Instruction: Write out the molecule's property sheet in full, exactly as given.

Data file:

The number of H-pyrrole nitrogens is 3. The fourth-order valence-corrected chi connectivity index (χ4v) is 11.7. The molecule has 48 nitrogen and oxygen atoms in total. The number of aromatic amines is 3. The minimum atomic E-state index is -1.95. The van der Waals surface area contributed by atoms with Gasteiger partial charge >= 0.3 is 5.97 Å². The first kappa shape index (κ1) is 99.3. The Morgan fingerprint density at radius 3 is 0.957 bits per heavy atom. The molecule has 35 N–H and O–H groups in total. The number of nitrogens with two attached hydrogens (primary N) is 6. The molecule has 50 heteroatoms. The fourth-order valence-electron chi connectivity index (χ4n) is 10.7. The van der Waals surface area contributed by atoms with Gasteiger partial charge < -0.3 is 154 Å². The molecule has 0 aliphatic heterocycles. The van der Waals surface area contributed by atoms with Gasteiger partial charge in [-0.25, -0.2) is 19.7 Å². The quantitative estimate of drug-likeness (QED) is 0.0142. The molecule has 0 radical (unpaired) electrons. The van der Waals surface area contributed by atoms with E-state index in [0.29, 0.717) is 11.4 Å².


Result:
The number of H-pyrrole nitrogens is 3. The fourth-order valence-corrected chi connectivity index (χ4v) is 11.7. The molecule has 48 nitrogen and oxygen atoms in total. The number of aromatic amines is 3. The minimum atomic E-state index is -1.95. The van der Waals surface area contributed by atoms with Gasteiger partial charge >= 0.3 is 5.97 Å². The first kappa shape index (κ1) is 99.3. The Morgan fingerprint density at radius 3 is 0.957 bits per heavy atom. The molecule has 35 N–H and O–H groups in total. The number of nitrogens with two attached hydrogens (primary N) is 6. The molecule has 50 heteroatoms. The fourth-order valence-electron chi connectivity index (χ4n) is 10.7. The van der Waals surface area contributed by atoms with Gasteiger partial charge < -0.3 is 154 Å². The molecule has 0 aliphatic heterocycles. The van der Waals surface area contributed by atoms with Gasteiger partial charge in [-0.25, -0.2) is 19.7 Å². The quantitative estimate of drug-likeness (QED) is 0.0142. The molecule has 0 radical (unpaired) electrons. The van der Waals surface area contributed by atoms with E-state index in [0.29, 0.717) is 11.4 Å².